Editorial: Avoid theft, winter injuries to pets
Pets become members of families and, as such, they should be handled with care.
A new criminal trend called “pet flipping” is gaining in popularity. The scandal involves people stealing or finding someone else’s pet and then selling the pet.
According to the American Kennel Club, there was a 27.8 percent increase in the number of dog thefts between January and May of this year compared with last year. The chief medical officer of Blue Pearl Veterinary Partners recommends several steps family members can take to prevent being pet flipping victims, as follows:
—Talk with the family’s veterinarian about having the pet micro-chipped. Micro-chipping is a relatively inexpensive procedure that can easily reunite a lost pet with its family.
—See if the veterinarian recommends using advanced technology like a GPS tracking enabled collar.
—Never leave a pet unattended outside.
—Keep current photos of the pet.
—Utilize the local veterinary community and computer web sites like Craigslist to try to find stolen pets.
The medical officer further advises, “If you feel you may be the victim of pet flipping, don’t try to take action on your own. Call your local law enforcement authorities and work with them to help get your furry friend back.”
Although not a result of sinister intentions, yet a danger to pets is the winter weather affecting this climate. The Partners recommend taking these precautions to ensure pets don’t suffer from cold temperature-related injuries:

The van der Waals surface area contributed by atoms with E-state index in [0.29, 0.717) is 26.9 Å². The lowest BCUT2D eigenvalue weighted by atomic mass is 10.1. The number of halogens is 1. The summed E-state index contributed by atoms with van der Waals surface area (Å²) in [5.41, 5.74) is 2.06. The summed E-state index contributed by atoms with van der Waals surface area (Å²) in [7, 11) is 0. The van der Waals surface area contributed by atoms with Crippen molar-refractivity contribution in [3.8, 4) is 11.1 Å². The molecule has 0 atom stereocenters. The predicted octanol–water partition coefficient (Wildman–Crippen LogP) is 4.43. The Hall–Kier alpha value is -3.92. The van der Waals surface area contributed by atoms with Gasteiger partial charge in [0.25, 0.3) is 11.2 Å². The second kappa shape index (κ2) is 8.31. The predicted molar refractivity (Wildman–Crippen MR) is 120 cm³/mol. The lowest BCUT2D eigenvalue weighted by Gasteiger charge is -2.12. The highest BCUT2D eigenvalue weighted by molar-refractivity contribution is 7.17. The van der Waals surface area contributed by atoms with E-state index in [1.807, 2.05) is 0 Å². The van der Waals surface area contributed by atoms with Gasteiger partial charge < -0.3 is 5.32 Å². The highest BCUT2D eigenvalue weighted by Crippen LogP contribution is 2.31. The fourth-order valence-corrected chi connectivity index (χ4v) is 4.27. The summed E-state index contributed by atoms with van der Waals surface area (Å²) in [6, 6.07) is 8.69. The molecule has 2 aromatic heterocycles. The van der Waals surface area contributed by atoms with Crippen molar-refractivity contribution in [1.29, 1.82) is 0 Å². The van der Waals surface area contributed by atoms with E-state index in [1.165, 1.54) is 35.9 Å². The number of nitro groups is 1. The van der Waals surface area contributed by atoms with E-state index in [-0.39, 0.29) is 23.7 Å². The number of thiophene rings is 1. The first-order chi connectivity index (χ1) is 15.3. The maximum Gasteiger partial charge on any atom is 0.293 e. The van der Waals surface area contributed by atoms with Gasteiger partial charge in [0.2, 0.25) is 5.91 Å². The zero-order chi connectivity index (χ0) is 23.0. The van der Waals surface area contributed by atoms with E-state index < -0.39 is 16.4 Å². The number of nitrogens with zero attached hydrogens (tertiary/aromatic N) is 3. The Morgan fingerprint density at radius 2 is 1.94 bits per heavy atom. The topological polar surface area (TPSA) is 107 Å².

—Similar to when it’s hot outside, never leave a pet alone in a car during cold weather. In the winter, a vehicle holds in the cold like a refrigerator and a pet could potentially freeze to death.
—Any dog or cat exposed to very cold temperatures for more than brief periods of time can develop frostbite. If pets begin to shiver or their ears, tail and feet show signs of frostbite such as redness in the early stages and pale, white or patches in more advanced cases of frostbite, bring them inside immediately.
—Antifreeze is highly toxic to people and animals. Cats and dogs are attracted to its sweet smell and taste, and will often sample some if left out in a container or spilled on a garage floor. If suspecting a pet has come in contact with antifreeze, contact a veterinarian immediately. The success of treatment to antifreeze exposure depends on quick action.
—Much like humans, damp and cold weather can aggravate symptoms associated with arthritis in dogs and cats. If a pet is having trouble getting up or laying down, walking the stairs, or has started to cry when being picked up, a visit to the veterinarian is in order. Never medicate a dog or cat with human prescriptions or over-the-counter medications without consulting a veterinarian first. Most of them are toxic for pets; numerous arthritis treatments are available for them. Also, dogs and cats deserve comfortable beds. Several pet and feed stores carry safe heated floor mats or non-electric warm bedding.
—Pets need to have fresh water at all times. If leaving water outside for pets, be sure it doesn’t freeze.
—Outdoors on cold days, animals may seek shelter near something warm like a car engine. If an animal is near the engine when the car is started, serious injury can occur.
—Starting a car to warm it up in a garage will trap carbon monoxide. It can only take a few minutes for a small pet to die in a sealed garage with a car running.
—During winter months, rodents are often attracted to the warmth of homes. Make sure poisons and rodenticides are out of reach of pets.
An internal medicine specialist with the Partners cautions, “Weather related injuries are among the easiest to prevent. By following these tips, people can help ensure their furry friends will remain a little safer this winter.”